Why Builders FirstSource Shares Plunged Temporarily

Although we don't believe in timing the market or panicking over market movements, we do like to keep an eye on big changes -- just in case they're material to our investing thesis.

What: Shares of building product supplier Builders FirstSource (NAS: BLDR) fell 13% near the open of trading after reporting earnings. Shares quickly gained most of that back and are down only 1% near the end of trading.

So what: The stock dropped because a third-quarter loss per share of $0.07 was a penny worse than estimates. But revenue grew 34.3% to $291.8 million, which was better than expected, and investors quickly righted the ship.


Now what: The company's strong growth is intriguing but the consistent losses are enough to keep me away from the stock. This is the second straight quarter the company's loss was larger than expected and there doesn't appear to be a profit on the horizon. The initial 13% drop may have been an overreaction to a mixed earnings report but I think the stock will move lower unless the company can turn a profit.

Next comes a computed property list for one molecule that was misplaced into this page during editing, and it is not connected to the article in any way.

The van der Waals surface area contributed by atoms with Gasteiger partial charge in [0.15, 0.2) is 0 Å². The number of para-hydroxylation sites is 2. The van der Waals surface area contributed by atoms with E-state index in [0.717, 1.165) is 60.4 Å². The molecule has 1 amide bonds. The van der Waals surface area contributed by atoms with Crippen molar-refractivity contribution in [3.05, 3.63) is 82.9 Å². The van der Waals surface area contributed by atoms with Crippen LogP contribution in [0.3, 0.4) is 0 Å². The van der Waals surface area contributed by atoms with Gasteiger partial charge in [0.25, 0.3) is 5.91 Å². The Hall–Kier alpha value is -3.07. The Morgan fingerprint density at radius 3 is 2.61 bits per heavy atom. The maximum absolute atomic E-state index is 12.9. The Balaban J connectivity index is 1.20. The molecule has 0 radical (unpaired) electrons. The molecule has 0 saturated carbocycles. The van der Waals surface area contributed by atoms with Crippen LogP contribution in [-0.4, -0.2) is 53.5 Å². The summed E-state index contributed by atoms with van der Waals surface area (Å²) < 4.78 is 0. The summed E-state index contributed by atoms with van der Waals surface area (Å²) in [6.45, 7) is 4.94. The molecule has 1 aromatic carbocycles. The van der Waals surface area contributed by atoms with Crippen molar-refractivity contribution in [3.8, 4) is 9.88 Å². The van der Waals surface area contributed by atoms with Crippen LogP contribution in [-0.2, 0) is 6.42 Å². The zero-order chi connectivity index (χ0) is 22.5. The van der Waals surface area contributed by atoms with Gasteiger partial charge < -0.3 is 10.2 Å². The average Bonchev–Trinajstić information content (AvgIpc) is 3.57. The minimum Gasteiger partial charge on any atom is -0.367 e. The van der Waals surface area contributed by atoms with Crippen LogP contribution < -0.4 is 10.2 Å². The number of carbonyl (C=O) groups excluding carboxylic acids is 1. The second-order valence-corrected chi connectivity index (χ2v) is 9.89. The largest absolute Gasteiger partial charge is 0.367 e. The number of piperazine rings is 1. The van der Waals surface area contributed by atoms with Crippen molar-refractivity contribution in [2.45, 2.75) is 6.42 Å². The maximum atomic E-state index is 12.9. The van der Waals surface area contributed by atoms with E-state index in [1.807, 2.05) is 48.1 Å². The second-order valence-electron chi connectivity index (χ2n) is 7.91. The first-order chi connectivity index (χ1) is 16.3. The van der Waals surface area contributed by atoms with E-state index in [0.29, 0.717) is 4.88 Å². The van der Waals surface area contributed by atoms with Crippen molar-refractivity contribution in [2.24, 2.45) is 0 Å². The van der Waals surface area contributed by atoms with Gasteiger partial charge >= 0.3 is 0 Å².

Interested in more info on Builders FirstSource? Add it to your watchlist by clicking here.

The article Why Builders FirstSource Shares Plunged Temporarily originally appeared on Fool.com.

Fool contributor Travis Hoium has no positions in the stocks mentioned above. The Motley Fool has no positions in the stocks mentioned above. Try any of our Foolish newsletter services free for 30 days. We Fools may not all hold the same opinions, but we all believe that considering a diverse range of insights makes us better investors. The Motley Fool has a disclosure policy.

Copyright © 1995 - 2012 The Motley Fool, LLC. All rights reserved. The Motley Fool has a disclosure policy.

Learn about investing from the comfort of your own home.

Portfolio Basics

Take the first steps to building your portfolio.

View Course »

Investment Strategies

Learn the strategies you need to build a winning portfolio

View Course »

Add a Comment

*0 / 3000 Character Maximum